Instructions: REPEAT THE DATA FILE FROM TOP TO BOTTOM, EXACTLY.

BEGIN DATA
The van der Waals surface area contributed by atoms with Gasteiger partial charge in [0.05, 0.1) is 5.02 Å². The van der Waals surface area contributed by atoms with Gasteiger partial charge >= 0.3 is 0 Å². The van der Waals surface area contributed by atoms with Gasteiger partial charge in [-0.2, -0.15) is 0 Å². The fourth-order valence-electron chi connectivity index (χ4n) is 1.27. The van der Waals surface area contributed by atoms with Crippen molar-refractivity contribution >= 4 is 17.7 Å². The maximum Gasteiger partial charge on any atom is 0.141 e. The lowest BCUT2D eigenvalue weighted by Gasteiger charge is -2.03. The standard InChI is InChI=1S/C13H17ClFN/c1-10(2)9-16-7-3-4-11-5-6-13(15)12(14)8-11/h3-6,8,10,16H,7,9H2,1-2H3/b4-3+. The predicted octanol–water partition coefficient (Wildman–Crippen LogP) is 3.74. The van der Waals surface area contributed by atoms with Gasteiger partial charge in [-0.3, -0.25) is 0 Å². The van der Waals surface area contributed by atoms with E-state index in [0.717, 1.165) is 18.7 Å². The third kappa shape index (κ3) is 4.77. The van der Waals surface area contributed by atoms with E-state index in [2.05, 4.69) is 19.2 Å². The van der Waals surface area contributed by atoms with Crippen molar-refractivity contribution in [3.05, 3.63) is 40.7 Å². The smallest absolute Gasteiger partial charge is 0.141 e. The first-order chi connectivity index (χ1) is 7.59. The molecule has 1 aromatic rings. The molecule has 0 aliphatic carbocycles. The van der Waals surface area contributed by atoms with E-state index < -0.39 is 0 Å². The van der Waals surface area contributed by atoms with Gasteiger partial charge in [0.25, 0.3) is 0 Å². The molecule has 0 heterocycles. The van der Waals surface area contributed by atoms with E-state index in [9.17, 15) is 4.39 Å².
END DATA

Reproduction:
The van der Waals surface area contributed by atoms with Gasteiger partial charge in [0.05, 0.1) is 5.02 Å². The van der Waals surface area contributed by atoms with Gasteiger partial charge >= 0.3 is 0 Å². The van der Waals surface area contributed by atoms with Gasteiger partial charge in [-0.2, -0.15) is 0 Å². The fourth-order valence-electron chi connectivity index (χ4n) is 1.27. The van der Waals surface area contributed by atoms with Crippen molar-refractivity contribution >= 4 is 17.7 Å². The maximum Gasteiger partial charge on any atom is 0.141 e. The lowest BCUT2D eigenvalue weighted by Gasteiger charge is -2.03. The standard InChI is InChI=1S/C13H17ClFN/c1-10(2)9-16-7-3-4-11-5-6-13(15)12(14)8-11/h3-6,8,10,16H,7,9H2,1-2H3/b4-3+. The predicted octanol–water partition coefficient (Wildman–Crippen LogP) is 3.74. The van der Waals surface area contributed by atoms with Gasteiger partial charge in [-0.3, -0.25) is 0 Å². The van der Waals surface area contributed by atoms with E-state index in [0.717, 1.165) is 18.7 Å². The third kappa shape index (κ3) is 4.77. The van der Waals surface area contributed by atoms with E-state index in [2.05, 4.69) is 19.2 Å². The van der Waals surface area contributed by atoms with Crippen molar-refractivity contribution in [3.05, 3.63) is 40.7 Å². The smallest absolute Gasteiger partial charge is 0.141 e. The first-order chi connectivity index (χ1) is 7.59. The molecule has 1 aromatic rings. The molecule has 0 aliphatic carbocycles. The van der Waals surface area contributed by atoms with E-state index < -0.39 is 0 Å². The van der Waals surface area contributed by atoms with Gasteiger partial charge in [0.25, 0.3) is 0 Å². The molecule has 0 heterocycles. The van der Waals surface area contributed by atoms with E-state index in [9.17, 15) is 4.39 Å².